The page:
Mounted forward of head 16 is a rotor 30 which is interconnected to a hub 32. Interconnected to hub 32 are a plurality of brushes 34. Brushes 34 are caused to rotate through operation of rotor 30 in order to sweepingly engage the interior surfaces of air duct 12 thereby removing dust and foreign material from the interior surfaces of duct 12. Rotor 30 is caused to rotate by air pressure supplied to rotor 30 via a pipe 35. Air pressure may be generated from a source 36. Pipe 35 extends along the entire length of conduit 18 to source 36.

Attached to head 16 is a housing 40. Mounted within housing 40 is a video camera 42 which provides electronic signals necessary to create a video image of the interior surfaces of duct 12. The image generated by camera 42 is displayed on a video camera monitor 44 (FIG. 1). Monitor 44 provides a real time display of the interior or duct 12 during a cleaning operation. A camera cable 46 interconnects camera 42 with monitor 44. Camera 42 may comprise, for example, a micro video camera manufactured and sold by Panasonic, Model No. GP-KS102.

Housing 40 also includes an illumination source 48 for providing illumination for camera 42. Also disposed circumferentially around housing 40 are a plurality of height adjustment wheels 50. Height adjustment wheels 50 are mounted to housing 40 via a threaded shaft 52. Wheels 50 provide height adjustment and centering for housing 40 within duct 12 in order to center camera 42 within duct 12 during the cleaning operation. Wheels 50 are threaded along shafts 52 depending upon the location wheels 50 will be positioned with respect to housing 40. Wheels 50 will engage the interior of duct 12 at several locations in order to maintain housing 40 centered within duct 12.

Located along conduit 18 and periodically spaced apart is a conduit ring 60, only one such ring 60 being illustrated in the Figures. Conduit ring 60 supports pipe 35 and cable 46 along conduit 18. Circumferentially disposed around ring 60 are a plurality of adjustable wheels 62. Wheels 62 are supported on threaded shafts 64. Wheels 62 assist conduit 18 when moving through duct 12 during cleaning operations. Wheels 62 are adjusted along threaded shafts 64 depending upon the diameter of duct 12.

Through operation of the apparatus 10, real time viewing of the interior of duct 12 can be accomplished using camera 42 and monitor 44. Monitor 44 is disposed at a location remote from duct 12 to allow for easily viewing of monitor 44 in order to monitor the cleaning operation in real time. As head 16 is removed from duct 12, the effectiveness of the cleaning operation can be viewed via camera 42 and monitor 44. Camera 42 is mounted forward of brushes 34 so that dust and debris do not interfere with the operation of camera 42 as such dust and debris is removed from the interior surfaces of duct 12. Video camera monitor 44, vacuum source 20 and air source 36 may be mounted to a cart 70 for ease in maneuvering these components of the apparatus 10.

Referring now to FIG. 3, the present air duct cleaning apparatus is illustrated, and is generally identified by the numeral 100. Apparatus 100 includes a housing, generally identified by the numeral 102, which includes three sections 102a, 102b, and 102c. Housed within section 102b is camera 42 (FIG. 2). Housed within section 102c is illumination source 48 (FIG. 2). Extending through section 102a of housing 102 is a rotatable shaft 106. A hub 107 is mounted to shaft 106. A plurality of brushes 108 are mounted to hub 107. Brushes 108 are caused to rotate through operation of rotating shaft 106 in order to sweepingly engage the interior surfaces of air duct 12, thereby removing dust and foreign material from the interior surfaces of duct 12.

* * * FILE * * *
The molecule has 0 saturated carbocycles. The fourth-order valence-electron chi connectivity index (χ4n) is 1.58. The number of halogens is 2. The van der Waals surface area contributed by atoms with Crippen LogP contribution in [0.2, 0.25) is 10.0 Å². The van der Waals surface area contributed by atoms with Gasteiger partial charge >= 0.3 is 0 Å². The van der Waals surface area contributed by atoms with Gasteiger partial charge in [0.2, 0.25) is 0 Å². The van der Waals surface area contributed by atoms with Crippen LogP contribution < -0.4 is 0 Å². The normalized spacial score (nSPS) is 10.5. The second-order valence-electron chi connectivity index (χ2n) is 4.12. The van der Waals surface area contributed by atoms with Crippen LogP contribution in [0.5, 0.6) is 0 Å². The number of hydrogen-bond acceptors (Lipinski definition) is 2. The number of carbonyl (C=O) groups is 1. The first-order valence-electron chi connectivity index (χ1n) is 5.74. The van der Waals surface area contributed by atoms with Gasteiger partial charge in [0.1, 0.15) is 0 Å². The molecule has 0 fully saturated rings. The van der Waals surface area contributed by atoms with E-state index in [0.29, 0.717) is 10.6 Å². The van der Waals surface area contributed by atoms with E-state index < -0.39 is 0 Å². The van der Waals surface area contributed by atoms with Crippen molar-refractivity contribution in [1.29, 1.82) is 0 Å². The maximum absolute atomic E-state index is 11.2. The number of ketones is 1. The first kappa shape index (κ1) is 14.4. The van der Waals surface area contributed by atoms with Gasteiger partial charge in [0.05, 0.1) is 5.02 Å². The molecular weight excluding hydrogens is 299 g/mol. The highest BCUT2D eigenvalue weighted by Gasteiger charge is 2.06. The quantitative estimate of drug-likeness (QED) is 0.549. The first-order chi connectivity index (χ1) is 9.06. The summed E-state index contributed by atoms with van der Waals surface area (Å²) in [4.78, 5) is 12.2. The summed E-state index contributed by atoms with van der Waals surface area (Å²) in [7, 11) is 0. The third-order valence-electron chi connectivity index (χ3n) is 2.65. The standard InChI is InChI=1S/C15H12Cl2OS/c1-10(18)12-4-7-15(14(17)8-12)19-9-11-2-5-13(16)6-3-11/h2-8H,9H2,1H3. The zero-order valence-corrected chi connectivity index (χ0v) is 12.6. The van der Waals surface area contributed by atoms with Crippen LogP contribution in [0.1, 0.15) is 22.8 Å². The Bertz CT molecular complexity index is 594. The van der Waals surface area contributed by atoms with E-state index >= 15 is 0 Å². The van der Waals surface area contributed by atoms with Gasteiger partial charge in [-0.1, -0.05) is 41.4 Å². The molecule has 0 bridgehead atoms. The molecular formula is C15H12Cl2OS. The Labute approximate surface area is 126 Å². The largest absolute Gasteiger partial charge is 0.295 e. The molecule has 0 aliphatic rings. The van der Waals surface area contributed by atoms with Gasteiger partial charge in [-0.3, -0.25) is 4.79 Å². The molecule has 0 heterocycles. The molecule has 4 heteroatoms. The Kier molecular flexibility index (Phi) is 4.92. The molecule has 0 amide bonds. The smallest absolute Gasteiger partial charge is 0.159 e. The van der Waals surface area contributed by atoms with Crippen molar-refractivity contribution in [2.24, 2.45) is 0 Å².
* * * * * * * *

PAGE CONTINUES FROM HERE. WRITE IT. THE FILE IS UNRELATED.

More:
Located rearwardly of housing 102 is an air jet nozzle 110, which supplies a stream of air to the area adjacent housing 102 in order to maintain dust and foreign material removed from the interior surfaces of duct 12 airborne within duct 12. The dust and foreign material is removed from duct 12 using the ventilation system which includes duct 12. For example, the suction created within duct 12 when an air conditioning system is actuated, will move airborne dust and foreign material through duct 12 to a filter within the ventilation system for removal. Alternatively, a vacuum source can be attached to the ventilation system for moving airborne removed dust and foreign material from the interior surfaces of duct 12.

Also located rearwardly of housing 102 is a disinfectant sprayer 112, which dispenses disinfectant into the duct work after cleaning has taken place. The disinfectant is usually sprayed as brushes are withdrawn from the duct work.

Shaft 106, camera cable 46, a power supply cable 114 connected to illumination source 48 and cables attached to air jet nozzle 110 and sprayer 112 are housed within a sleeve 120. Sleeve 120 is pushed through duct 12, and maintains all components extending from housing 102 in a compact configuration. Attached to sleeve 120 is stiffening material 122 such as, for example, a metal tape, so that housing 102 can be easily moved through duct 12.

Whereas the present invention has been described with respect to specific embodiments thereof, it will be understood that various changes and modifications will be suggested to one skilled in the art and it is intended to encompass such changes and modifications as fall within the scope of the appended claims.

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Referenced by
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US5942044 *Apr 17, 1996Aug 24, 1999Piguillet & Zonen V.O.F.Method and device for treating ducts of the type used for ventilation
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U.S. Classification15/304, 134/113, 15/339, 15/395
International ClassificationB08B9/043, B08B9/04, B08B9/045
Cooperative ClassificationB08B9/047
European ClassificationB08B9/047
Legal Events
Dec 13, 1996ASAssignment
Effective date: 19961211
Jul 6, 1998ASAssignment
Owner name: ALLEN, BOBBY L., TEXAS
Effective date: 19970429
May 18, 1999CCCertificate of correction
Sep 20, 2001FPAYFee payment
Year of fee payment: 4
Aug 8, 2005FPAYFee payment
Year of fee payment: 8
Jul 28, 2009FPAYFee payment
Year of fee payment: 12